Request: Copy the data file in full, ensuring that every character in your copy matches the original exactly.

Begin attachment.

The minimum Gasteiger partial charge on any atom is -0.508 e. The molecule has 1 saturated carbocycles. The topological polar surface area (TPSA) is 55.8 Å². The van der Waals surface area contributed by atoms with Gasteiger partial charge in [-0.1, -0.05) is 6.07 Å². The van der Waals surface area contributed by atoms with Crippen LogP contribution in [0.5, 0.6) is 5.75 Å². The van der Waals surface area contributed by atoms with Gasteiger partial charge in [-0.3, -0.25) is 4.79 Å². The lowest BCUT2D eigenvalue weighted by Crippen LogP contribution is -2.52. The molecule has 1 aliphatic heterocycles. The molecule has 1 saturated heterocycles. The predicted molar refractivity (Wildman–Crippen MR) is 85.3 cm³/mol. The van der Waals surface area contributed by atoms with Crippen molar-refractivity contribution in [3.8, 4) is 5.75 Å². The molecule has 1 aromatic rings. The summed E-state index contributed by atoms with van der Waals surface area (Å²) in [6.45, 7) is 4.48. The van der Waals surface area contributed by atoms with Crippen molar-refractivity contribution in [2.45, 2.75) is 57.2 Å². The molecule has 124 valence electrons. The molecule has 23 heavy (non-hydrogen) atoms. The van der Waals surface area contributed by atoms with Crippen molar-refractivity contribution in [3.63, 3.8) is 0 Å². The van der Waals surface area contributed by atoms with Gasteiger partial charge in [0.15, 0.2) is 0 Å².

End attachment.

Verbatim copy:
The minimum Gasteiger partial charge on any atom is -0.508 e. The molecule has 1 saturated carbocycles. The topological polar surface area (TPSA) is 55.8 Å². The van der Waals surface area contributed by atoms with Gasteiger partial charge in [-0.1, -0.05) is 6.07 Å². The van der Waals surface area contributed by atoms with Crippen LogP contribution in [0.5, 0.6) is 5.75 Å². The van der Waals surface area contributed by atoms with Gasteiger partial charge in [-0.3, -0.25) is 4.79 Å². The lowest BCUT2D eigenvalue weighted by Crippen LogP contribution is -2.52. The molecule has 1 aliphatic heterocycles. The molecule has 1 saturated heterocycles. The predicted molar refractivity (Wildman–Crippen MR) is 85.3 cm³/mol. The van der Waals surface area contributed by atoms with Crippen molar-refractivity contribution in [3.8, 4) is 5.75 Å². The molecule has 1 aromatic rings. The summed E-state index contributed by atoms with van der Waals surface area (Å²) in [6.45, 7) is 4.48. The van der Waals surface area contributed by atoms with Crippen molar-refractivity contribution in [2.45, 2.75) is 57.2 Å². The molecule has 124 valence electrons. The molecule has 23 heavy (non-hydrogen) atoms. The van der Waals surface area contributed by atoms with Crippen molar-refractivity contribution in [3.63, 3.8) is 0 Å². The van der Waals surface area contributed by atoms with Gasteiger partial charge in [0.15, 0.2) is 0 Å².